Maybe a break in the silence can restore a more profound silence within me. This is one of those times when I just need to set out on a writing and not worry about where I’m going, or why. Reckoning the losses that seem to be happening around me, making sense of permanent absence, of the violent changes in my midst — the act of setting out to wander seems appropriate. Accepting an unknown destination is congruent with the humble futility where there was once security in my beliefs, logical understanding, the irritating predictability within myself. This couldn’t be more different than the trite journeys, the banal distractions of these times.
Wandering necessitates a field, preferably one abandoned to nature. I’m not even sure it’s a particular field. It could be the fields through which Heidegger has us roaming, on a woodcutter’s path. One tree opens up a new clearing with another tree to fell. For Heidegger, a clearing on the woodcutter’s path is also a lighting. It is where inspiration occurs to me, where an idea or thing can be unconcealed, even if it is for a fleeting moment. It is where, “the lighting middle itself encircles all that is, like the nothing we hardly know.”
Or maybe it’s the field where Paul Celan, influenced by Heidegger, finds his path. On his path, where language meets meaning, I am lost, but I am also found: “Yet, among how many other paths, they are also paths on which language gets a voice, they are encounters, paths of a voice to a perceiving Thou, creaturely paths, sketches of existence perhaps, a sending oneself ahead toward oneself, in search of oneself… a kind of homecoming.”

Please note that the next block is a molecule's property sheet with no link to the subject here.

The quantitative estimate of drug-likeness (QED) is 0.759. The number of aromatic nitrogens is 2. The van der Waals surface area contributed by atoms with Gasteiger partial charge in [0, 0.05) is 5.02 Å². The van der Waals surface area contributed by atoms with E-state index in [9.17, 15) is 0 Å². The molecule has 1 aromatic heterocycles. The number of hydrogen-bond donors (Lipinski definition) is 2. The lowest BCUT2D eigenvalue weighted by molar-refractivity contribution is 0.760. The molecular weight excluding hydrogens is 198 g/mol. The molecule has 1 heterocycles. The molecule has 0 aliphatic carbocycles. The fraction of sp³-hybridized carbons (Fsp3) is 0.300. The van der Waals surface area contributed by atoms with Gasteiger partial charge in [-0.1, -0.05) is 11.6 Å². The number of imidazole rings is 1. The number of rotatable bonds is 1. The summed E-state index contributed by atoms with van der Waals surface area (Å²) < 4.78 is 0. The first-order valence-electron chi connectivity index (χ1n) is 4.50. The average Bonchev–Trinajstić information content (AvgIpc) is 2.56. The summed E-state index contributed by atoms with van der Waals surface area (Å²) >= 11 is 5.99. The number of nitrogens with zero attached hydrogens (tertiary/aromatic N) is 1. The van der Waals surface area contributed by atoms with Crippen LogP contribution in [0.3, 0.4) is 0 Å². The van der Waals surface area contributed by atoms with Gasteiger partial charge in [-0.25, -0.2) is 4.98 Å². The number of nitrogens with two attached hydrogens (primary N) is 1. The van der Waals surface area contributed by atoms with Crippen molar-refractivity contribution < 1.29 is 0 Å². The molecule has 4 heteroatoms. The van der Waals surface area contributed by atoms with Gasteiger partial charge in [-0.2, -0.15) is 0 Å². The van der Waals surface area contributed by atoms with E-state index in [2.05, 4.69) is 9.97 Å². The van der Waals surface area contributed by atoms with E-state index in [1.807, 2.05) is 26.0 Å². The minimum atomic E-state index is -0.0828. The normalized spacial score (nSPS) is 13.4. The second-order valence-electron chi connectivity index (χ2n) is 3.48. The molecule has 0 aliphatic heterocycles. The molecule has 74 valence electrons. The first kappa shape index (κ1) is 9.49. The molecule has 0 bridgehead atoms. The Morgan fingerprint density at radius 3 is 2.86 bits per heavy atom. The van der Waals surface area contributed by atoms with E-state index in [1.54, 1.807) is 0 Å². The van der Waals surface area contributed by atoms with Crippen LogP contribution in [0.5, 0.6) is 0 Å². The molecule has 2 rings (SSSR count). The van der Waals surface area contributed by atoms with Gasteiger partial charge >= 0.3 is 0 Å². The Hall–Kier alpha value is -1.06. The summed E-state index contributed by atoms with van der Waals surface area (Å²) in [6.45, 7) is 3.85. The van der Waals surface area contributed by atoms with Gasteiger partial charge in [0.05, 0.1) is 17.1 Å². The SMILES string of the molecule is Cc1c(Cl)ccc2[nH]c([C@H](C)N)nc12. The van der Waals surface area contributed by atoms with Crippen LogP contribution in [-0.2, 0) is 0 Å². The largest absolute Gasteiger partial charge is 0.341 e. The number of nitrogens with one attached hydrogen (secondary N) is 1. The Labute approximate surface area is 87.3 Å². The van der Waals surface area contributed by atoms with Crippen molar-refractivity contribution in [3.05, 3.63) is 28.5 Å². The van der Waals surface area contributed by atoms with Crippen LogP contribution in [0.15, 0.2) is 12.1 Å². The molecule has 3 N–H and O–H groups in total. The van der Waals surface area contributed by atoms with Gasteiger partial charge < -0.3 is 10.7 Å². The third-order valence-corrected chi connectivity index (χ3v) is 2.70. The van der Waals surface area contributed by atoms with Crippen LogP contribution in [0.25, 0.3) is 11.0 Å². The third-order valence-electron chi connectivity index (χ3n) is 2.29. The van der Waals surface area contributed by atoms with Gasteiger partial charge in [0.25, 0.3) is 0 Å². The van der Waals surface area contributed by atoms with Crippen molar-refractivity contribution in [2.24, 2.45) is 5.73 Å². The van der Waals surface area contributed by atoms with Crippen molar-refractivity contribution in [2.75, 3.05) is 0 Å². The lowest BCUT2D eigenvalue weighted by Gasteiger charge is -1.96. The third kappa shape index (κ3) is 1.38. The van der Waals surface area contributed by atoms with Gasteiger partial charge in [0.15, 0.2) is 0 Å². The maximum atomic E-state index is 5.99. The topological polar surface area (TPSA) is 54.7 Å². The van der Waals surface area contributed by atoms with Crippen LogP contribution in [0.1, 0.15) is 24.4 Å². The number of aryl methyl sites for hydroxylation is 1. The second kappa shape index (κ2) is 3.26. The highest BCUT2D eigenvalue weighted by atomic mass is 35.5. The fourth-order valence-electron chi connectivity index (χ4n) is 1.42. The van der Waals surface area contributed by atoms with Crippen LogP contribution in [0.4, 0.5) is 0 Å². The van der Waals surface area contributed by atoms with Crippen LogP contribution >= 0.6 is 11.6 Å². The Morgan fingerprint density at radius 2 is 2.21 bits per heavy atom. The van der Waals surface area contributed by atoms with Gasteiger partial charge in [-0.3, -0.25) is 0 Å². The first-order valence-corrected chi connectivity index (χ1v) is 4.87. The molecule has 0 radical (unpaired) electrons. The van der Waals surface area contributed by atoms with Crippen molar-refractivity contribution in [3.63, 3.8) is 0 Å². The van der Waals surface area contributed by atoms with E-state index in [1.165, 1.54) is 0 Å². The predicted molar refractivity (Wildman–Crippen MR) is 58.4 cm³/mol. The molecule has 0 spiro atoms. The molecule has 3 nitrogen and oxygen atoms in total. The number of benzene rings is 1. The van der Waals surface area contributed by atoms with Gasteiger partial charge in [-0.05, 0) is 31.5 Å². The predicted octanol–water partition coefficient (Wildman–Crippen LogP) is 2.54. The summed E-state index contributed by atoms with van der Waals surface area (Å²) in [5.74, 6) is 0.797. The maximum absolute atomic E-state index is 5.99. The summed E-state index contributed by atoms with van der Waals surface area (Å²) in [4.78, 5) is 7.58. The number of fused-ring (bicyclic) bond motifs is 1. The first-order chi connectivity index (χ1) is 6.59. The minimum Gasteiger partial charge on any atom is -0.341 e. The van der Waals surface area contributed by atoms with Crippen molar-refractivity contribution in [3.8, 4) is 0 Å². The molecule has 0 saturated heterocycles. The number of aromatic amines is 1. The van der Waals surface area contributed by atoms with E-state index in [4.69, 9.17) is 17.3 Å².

Perhaps it is the field that John Berger ventures into, where he is at first disinterested, but then something shifts. One’s awareness of self becomes displaced: “The field that you are standing before appears to have the same proportions as your own life.”
Berger’s fields flash before my eyes: The fields above Yosemite where I heard the delicate cracking of ice as the river intimated its willingness to the next season. The fallow cornfield of 60,000 geese pixelating into not-geese, into a deafening drone of warning calls upon my advance. The open tundra overlooking my native coast where my knees failed the moment she kissed me. The grassy expanse where I found two abandoned eggs, left by the fretful killdeer fleeing my footsteps the day before.
Finally, Mary Oliver tells me where this field is, without knowing exactly where it is at all:
There is a place where the town ends
And the fields begin.
It’s not marked but the feet know it,
Also the heart, that is longing for refreshment
And equally, for repose.
Where is it? I ask, and then
My feet know it.
One jump, and I’m home.
I have picked up my exhausted, cranky self, and have taken off into a field. Where there is a field and its itinerant endless paths, there is an opening for a homecoming.
Today’s Advice: “Rather, one should step into the circle of language and experience which are vitally and intensely tied together, and listen belongingly (gehoren) to the sound of silence which constantly emanates from the depths of the indescribable, and continue to let this be the source of one’s own language.” Heidegger and Asian Thought, Graham Parkes